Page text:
After the cage has been mounted about the conduit, the flexible bag 16 is mounted around the cage member, as shown in FIG. 6B. To mount the flexible glove bag around the conduit, the upper portion 20 of the front 22 and the back 24 panels are spray glued along the seams of the panels and then taped together by duct tape 64. The entire length of the upper portion of the flexible bag is sealed together in this manner.
Following securement of the upper portion of the flexible bag, first 30 and second 32 releasably attachable straps are secured to lateral edges 26 and 28 of the flexible bag to tightly secure the bag to the periphery of the conduit, as shown in FIG. 6C. The straps may be adjusted to fit over asbestos, or may be tightened to fit against the conduit 12 if there is no asbestos on that section of the conduit. After the straps are secured, the flexible bag is essentially impermeable to dust and particulate matter. A first slit 66 is cut into the flexible bag 16 to permit insertion of a vacuum line, as well as an additional slit 68 to permit insertion of a water nozzle.
Turning now to FIG. 6D, the vacuum and filter system 38 is shown connected to the flexible bag via hose 70, which enters the bag through first slit 66. The line 70 is taped to the bag to form an essentially airtight seal. Similarly, a water nozzle 71 of the water sprayer 42 is connected to the flexible bag via hose 72 and enters the bag through the second slit 68. The hose 72 is also taped to the bag to form an airtight seal.
FIG. 6E depicts a worker 74 utilizing the hazardous waste removal assembly 10 to remove asbestos 14 from the conduit 12. Here, the vacuum and filter system 38 has been turned on to draw air out of the flexible bag 16 and ensure that the flexible bag has a negative pressure relative to the environs. The inlet valves 44 permit inflow of ambient air so that an air current is established within the flexible bag to direct asbestos fibers into the vacuum/filter system. Prior to stripping the asbestos from the conduit, smoke is introduced into the flexible glove bag enclosure through the replacement air valves, and the smoke flow is monitored to ensure that no air is escaping from the subject hazardous waste removal assembly.
Once the smoke-check procedure is completed, a worker may then remove asbestos from the conduit by inserting his hands into the pair of glove sleeves 34. The removed asbestos, generally designated 76 in FIG. 6E, accumulates in the bottom of the flexible bag.
After the asbestos has been removed from a section of the conduit, the worker may loosen the straps 30 and 32 and translate the bag down the conduit to a new working area. Regulatory standards require a minimum negative pressure of 0.02 in the glove bag during lateral translation along a longitudinal axis of the conduit, and the regulating member 39 permits a worker to adjust the strength of the vacuum to comply with this regulation.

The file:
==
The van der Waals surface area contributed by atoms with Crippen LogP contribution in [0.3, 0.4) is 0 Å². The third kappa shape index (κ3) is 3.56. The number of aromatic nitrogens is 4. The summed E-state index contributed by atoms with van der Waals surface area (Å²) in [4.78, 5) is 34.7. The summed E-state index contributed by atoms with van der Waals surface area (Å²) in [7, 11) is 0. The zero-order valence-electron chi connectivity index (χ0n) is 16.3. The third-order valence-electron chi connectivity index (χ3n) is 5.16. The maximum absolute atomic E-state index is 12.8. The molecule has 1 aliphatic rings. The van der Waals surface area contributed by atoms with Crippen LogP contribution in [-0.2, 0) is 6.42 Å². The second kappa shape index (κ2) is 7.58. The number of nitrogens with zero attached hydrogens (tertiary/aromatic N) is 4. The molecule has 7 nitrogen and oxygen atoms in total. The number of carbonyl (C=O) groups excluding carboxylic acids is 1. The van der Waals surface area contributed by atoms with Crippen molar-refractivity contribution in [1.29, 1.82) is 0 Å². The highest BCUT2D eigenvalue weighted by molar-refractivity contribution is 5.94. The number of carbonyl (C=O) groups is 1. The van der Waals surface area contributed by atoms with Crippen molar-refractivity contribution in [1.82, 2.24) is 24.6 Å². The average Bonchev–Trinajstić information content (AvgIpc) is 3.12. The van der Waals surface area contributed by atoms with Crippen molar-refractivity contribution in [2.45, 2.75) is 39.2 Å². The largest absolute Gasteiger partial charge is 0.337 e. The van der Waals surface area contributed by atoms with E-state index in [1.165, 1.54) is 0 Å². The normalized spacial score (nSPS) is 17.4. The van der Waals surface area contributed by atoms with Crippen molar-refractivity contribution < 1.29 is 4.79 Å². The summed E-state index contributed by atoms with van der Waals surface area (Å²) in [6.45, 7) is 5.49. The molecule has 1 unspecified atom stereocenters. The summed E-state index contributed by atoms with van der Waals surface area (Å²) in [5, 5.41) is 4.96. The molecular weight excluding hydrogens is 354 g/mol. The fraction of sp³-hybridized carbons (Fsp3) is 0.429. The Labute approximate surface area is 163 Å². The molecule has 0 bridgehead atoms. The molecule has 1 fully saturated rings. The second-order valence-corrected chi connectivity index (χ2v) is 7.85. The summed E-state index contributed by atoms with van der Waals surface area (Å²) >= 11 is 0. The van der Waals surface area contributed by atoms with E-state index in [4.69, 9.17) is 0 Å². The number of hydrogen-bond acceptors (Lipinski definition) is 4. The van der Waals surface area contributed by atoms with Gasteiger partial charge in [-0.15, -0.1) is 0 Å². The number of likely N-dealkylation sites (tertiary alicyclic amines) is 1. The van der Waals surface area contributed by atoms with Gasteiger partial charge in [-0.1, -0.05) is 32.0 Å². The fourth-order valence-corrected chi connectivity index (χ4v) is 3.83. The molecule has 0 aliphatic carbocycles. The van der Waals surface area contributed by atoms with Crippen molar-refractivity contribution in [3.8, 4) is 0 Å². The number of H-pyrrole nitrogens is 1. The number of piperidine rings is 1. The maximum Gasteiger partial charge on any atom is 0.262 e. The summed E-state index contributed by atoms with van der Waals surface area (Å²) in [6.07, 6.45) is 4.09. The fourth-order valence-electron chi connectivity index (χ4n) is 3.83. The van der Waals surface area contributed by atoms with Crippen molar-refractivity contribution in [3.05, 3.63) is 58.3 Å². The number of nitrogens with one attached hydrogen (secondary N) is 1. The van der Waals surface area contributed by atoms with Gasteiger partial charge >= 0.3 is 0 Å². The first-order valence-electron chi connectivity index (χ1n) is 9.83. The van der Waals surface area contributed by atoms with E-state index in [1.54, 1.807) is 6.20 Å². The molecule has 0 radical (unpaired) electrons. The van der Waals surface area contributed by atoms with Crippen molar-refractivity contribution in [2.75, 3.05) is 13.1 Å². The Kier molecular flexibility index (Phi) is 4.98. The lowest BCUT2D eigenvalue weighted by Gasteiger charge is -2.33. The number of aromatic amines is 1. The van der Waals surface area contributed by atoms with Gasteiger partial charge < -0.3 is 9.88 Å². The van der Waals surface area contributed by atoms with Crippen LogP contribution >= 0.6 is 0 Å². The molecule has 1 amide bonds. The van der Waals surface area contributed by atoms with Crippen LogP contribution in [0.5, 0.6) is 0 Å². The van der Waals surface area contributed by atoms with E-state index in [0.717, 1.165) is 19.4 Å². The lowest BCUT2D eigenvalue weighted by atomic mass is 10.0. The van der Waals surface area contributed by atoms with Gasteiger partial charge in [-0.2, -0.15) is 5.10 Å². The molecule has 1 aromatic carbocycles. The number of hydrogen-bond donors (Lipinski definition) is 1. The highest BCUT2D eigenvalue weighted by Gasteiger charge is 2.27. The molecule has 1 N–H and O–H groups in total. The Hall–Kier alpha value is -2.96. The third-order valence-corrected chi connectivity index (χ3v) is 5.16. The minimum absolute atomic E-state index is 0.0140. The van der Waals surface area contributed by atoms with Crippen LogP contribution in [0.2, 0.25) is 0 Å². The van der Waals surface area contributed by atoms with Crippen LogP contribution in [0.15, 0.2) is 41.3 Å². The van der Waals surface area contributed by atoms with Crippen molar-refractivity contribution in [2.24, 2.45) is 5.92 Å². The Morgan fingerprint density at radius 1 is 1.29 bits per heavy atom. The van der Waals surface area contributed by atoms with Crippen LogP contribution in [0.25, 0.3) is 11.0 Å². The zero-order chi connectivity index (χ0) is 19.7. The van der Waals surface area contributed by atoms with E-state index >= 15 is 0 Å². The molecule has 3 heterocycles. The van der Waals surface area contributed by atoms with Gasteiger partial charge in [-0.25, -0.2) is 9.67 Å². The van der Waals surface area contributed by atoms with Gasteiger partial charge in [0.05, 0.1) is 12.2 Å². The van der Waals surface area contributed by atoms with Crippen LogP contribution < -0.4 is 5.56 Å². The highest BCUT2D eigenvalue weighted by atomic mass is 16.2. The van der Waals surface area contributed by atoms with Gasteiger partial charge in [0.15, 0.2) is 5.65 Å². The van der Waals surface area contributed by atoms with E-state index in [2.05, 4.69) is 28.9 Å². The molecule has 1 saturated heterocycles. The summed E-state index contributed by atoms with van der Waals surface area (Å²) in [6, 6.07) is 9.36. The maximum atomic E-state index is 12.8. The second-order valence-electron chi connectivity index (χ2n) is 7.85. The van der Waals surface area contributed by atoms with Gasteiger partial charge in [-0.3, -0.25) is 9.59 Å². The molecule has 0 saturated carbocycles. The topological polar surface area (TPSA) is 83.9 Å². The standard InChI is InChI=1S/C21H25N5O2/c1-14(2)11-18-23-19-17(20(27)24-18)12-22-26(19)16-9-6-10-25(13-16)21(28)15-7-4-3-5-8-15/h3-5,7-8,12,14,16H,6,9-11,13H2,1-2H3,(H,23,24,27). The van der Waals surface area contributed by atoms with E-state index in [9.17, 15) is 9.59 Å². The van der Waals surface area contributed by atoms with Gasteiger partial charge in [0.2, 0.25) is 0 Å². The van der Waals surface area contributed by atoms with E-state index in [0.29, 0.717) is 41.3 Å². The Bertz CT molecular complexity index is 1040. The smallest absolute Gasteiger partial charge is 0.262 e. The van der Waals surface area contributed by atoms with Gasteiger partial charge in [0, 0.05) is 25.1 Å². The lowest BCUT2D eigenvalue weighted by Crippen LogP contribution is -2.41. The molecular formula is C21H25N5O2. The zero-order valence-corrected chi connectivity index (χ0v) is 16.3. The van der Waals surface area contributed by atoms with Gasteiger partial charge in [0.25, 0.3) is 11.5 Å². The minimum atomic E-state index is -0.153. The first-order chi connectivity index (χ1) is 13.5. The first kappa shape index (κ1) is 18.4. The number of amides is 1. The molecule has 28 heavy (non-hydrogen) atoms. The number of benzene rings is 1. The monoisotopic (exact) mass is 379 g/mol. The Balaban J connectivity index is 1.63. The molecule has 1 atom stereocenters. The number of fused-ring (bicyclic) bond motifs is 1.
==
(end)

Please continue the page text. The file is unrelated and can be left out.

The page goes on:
After reading and understanding the foregoing inventive hazardous waste removal assembly, in conjunction with the drawings, it will be appreciated that several distinct advantages of the subject invention are obtained.
Without attempting to set forth all of the desirable features of the instant hazardous waste removal assembly, at least some of the major advantages of the invention include a flexible glove bag 16 which includes a pair of working gloves 34 integrally attached to the bag. The flexibility of the bag permits a worker to have access to all areas of a coated conduit so that removal of the contaminant may be expeditiously executed. Moreover, the flexible bag ensures that a worker is protected from asbestos fibers during removal procedures. Since the bag is constructed of a plastic material, it is inexpensive and easy to manufacture.
Use of a vacuum and filter system creates a negative pressure gradient in the flexible bag so that any contaminant or particulate matter is contained within the enclosure. The regulating member 39 permits regulation of the amount of negative pressure within the flexible bag 16. Replacement air inlet valves 44 permit ambient air to flow into the flexible bag and prevent fibers from leaving the bag if negative air pressure is lost.
Cage member 46 maintains the shape of the flexible bag 16 when a negative pressure gradient is introduce into the assembly so that a worker may easily access the contaminant to be removed. Additionally, the cage member 46 separates the front and back panels of the flexible bag so that the contaminant may fall to the lower portion of the flexible bag. Moreover, the cage member may be facilely moved during lateral translation of the subject hazardous waste removal assembly.
Lateral translation of the hazardous waste removal assembly is further facilitated by the releasably attachable straps 30 and 32 which seal the flexible bag to the conduit 12, because they are easily adjusted.
Finally, the subject hazardous waste removal assembly is self-contained and disposable so there is no chance of exposure to asbestos due to reuse of contaminated parts of the assembly.
In describing the invention, reference has been made to a preferred embodiment and illustrative advantages of the invention. Those skilled in the art, however, and familiar with the instant disclosure of the subject invention, may recognize additions, deletions, modifications, substitutions, and other changes which will fall within the purview of the subject invention and claims.
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|U.S. Classification||454/63, 55/385.2, 312/1|
|Apr 23, 1996||REMI||Maintenance fee reminder mailed|
|Sep 15, 1996||LAPS||Lapse for failure to pay maintenance fees|
|Nov 26, 1996||FP||Expired due to failure to pay maintenance fee|
Effective date: 19960918